‘He brings pace and an enthusiasm to his play’ - Hurst excited to see Jackson in action

PUBLISHED: 09:00 10 August 2018

Kayden Jackson has signed a three-year deal with Ipswich Town. Picture: ITFC

Kayden Jackson has signed a three-year deal with Ipswich Town. Picture: ITFC

Archant

Paul Hurst is excited to see what damage Kayden Jackson’s pace can do in the Championship but warned his new striker he still has more to prove after reaching the second tier.

Jackson became Hurst’s ninth summer signing following his move from Accrington for an initial £1.6million yesterday, with the Town boss seeing the 24-year-old as a central striker.

Hurst worked with Jackson briefly in 2016 after taking him on loan to Grimsby and now wants to see the striker push himself as he makes the step up. Asked what he likes most about his new No.9, Hurst replied: “Pace. Pace and an enthusiasm to his play and the challenge of stepping up.

“I don’t want him to come in and think ‘oh that’s it now’ because I want him to kick on and score a lot of goals in the Championship.

“He brings a different dynamic up there and he’s someone I’ve worked with so knows his character.

“From when I’ve worked with him as his manager there’s been a quite a bit of improvement in Kayden, hence the reason we’ve gone in for him.”

MORE: ‘I’ve got to take it with both hands’ - Jackson on Town move

Hurst believes Jackson’s pace and eye for goal will give him flexibility to test the Blues’ opponents in different ways but accepts Jackson may need to add different sides to his game given the fact he will be playing against a better standard of defender.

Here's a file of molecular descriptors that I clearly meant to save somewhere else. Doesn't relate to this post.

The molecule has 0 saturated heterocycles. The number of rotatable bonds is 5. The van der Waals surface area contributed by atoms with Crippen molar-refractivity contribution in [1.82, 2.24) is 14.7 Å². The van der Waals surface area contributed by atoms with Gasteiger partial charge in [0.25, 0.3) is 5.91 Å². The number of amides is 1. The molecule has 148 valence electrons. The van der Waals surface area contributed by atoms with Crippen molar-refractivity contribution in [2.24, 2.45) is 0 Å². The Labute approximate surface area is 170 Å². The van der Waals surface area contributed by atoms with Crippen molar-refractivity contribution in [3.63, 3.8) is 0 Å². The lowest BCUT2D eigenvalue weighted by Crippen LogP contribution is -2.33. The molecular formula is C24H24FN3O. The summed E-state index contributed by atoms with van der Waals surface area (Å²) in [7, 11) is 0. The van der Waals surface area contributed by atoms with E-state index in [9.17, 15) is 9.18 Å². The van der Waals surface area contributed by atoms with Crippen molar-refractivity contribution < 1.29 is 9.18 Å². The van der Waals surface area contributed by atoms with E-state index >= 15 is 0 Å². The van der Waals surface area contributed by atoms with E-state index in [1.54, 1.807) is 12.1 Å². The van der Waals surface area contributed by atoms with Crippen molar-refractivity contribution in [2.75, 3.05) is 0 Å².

“I’m sure what Kayden will encounter is that players read the game better and are, in general, better athletes in this league so he won’t be able to run away from them quite as well,” he said.

“Teams aren’t going to be silly. They will know about Kayden so he’ll have to be a bit clever in his play and that’s something we will look to help him with.

“But I think he’s one who will worry teams because nobody likes to play against pace. If teams do decide to sit off, then that should create space for our ball-playing midfielders and wide players.

“You want a mix so teams can’t just set up one way and nulify you and I think he is a real asset to us.

“I’ve brought him in as a centre forward but that’s not to say he won’t play in a different position. If you need a goal, you want to have goalscorers on the pitch for you.”

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